I apologize in advance for the vague title, but I couldn't think of anything better.
I have two datasets, where one is a very small subset of the other. The percentage of people who have a specific attribute in the large dataset is x%. The percentage of people who have the same attribute in the subset is y%. The subset contains people most likely to do some action X.
For instance: I have a list of people who have bought my software. I have a list of people who have renewed. The attribute % for the bought is 20, for the renewed is 60%.
The buyer list size is say 100,000, the people who have renewed is 500.
My questions are:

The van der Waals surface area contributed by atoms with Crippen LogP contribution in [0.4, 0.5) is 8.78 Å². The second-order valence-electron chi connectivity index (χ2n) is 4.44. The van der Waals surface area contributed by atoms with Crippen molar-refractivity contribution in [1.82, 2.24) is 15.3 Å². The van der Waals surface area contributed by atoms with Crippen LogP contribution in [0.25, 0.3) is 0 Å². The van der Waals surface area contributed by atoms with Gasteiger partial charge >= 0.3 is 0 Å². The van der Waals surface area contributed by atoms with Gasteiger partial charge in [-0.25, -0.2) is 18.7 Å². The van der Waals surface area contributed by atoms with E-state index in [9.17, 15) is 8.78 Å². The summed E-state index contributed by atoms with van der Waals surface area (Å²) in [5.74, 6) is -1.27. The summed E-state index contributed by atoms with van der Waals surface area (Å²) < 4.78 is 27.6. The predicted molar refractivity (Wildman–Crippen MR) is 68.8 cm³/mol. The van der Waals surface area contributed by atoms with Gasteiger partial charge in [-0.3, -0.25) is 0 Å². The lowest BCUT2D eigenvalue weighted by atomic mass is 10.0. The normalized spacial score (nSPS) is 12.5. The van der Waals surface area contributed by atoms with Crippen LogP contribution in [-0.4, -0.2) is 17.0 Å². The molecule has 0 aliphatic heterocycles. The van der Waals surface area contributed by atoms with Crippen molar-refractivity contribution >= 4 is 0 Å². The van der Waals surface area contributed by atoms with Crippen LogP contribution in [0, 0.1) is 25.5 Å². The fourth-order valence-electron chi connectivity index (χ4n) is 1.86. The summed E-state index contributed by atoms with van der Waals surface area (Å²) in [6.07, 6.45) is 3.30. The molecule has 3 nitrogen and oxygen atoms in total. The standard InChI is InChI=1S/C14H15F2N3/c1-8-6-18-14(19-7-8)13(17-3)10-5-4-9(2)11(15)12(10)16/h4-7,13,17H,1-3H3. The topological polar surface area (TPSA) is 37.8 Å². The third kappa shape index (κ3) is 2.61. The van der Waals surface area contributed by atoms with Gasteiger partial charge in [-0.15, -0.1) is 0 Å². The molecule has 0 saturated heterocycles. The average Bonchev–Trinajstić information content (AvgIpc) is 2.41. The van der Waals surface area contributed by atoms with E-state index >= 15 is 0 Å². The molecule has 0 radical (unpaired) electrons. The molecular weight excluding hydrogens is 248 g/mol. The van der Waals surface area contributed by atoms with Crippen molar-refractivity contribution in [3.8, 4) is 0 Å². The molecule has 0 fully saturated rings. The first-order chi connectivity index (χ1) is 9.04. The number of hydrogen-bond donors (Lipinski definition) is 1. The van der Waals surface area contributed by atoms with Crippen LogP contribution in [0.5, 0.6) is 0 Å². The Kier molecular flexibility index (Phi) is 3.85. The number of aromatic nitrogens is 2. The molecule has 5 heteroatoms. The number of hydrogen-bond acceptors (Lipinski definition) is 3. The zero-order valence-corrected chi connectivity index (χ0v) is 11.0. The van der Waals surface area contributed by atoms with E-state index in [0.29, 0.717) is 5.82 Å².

- Is the likelihood of that attribute affecting the user's behaviour simply 3x?
- I know correlation is not causation, but at what point does this change? I.e, in the above case, there's a 3x difference, is that statistically significant enough?
- Does the huge difference between buyers/renewed introduce some sort of bias into the dataset tha makes the attribute percentage useless as a form of determining people who will renew?